Unlike in the hard sciences, it seems theories in economics and the social sciences can be powerful and destructive even if they're not true. That's basically the Marxist idea of neoliberalism.

I think we're all agreed that maths in philosophy is usually decorative, except in a few fringe sub-categories like the philosophy of logic or of quantum mechanics. It's unclear whether we will someday have a rigorous mathematical philosophy. It sounds unlikely, but sometimes things are only unlikely until they are found to be so.

@Professor Wolff. I've found my old copy of UM! I shall reread. Also, I'm a "he". I had signed my comment "Robert." I adopted the Écrasez L'infâme fifteen years ago, when perhaps I was less tolerant than I now am, and I've kept it because it's never a good idea to run away from our own past.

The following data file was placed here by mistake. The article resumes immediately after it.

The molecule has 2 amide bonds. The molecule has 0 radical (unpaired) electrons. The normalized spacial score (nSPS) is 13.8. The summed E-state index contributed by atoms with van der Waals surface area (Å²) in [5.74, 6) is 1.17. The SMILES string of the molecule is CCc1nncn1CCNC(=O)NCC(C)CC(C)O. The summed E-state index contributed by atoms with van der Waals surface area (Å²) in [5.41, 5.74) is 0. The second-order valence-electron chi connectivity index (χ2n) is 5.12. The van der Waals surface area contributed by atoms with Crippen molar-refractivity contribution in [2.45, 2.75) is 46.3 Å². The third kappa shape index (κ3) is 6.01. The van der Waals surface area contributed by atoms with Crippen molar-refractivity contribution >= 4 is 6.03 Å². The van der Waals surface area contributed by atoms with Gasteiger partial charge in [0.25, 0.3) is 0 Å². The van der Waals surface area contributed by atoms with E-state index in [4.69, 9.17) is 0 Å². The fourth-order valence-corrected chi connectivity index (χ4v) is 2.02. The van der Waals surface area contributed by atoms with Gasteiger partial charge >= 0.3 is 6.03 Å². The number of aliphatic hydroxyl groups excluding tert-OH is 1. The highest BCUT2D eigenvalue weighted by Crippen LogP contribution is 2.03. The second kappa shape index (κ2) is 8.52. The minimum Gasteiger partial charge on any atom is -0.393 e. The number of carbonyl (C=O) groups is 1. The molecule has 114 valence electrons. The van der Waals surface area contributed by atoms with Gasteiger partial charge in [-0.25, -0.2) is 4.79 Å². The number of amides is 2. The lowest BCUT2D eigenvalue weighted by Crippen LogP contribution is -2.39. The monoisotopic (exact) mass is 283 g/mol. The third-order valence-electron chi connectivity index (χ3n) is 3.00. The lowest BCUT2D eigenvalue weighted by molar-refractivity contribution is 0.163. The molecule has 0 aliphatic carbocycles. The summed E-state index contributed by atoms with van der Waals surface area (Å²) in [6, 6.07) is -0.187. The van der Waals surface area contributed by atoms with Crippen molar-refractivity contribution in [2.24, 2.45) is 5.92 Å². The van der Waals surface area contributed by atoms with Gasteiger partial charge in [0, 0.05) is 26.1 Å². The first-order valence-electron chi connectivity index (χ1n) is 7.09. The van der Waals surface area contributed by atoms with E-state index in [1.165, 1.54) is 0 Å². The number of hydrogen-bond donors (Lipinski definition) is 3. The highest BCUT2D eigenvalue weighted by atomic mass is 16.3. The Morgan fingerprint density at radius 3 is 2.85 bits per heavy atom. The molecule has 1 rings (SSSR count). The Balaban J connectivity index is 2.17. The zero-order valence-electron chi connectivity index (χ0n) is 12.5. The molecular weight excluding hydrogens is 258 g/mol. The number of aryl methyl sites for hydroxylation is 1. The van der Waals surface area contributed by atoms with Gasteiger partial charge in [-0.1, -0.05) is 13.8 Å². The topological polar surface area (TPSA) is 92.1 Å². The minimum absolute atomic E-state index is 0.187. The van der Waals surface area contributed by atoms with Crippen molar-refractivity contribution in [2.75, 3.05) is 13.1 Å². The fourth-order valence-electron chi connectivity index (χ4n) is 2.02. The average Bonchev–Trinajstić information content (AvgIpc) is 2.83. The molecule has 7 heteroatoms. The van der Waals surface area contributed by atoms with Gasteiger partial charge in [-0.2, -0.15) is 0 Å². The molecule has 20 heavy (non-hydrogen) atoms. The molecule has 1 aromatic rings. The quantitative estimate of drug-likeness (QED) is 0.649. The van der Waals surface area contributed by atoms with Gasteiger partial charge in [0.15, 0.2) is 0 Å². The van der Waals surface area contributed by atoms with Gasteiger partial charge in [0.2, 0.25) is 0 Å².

s. wallerstein said...

In my experience, I'm not so sure that the cultural divide between scientists and humanists is so asymmetrical.

I studied physics in high school. I hated it and got out of it by convincing my teacher that I'd write a paper (which I did) about Descartes's contribution to science.

However, I know about as much about the second law of thermodynamics and what mass and acceleration are as the average scientist (at least those I've met) and the average economist (who claims to be a scientist) does about Shakespeare and Plato. Just as I studied physics in high school (and remember a little bit) over 50 years ago, the average scientist studied Shakespeare and Plato in high school (or in an introductory course on Western civilization as a freshman in college) and remembers about as much about them as I do about physics. What's more, the average economist (at least those I've met and I've met more economists than I have physicists) looks down on Plato and the whole philosophical tradition with contempt, while I am merely indifferent to science.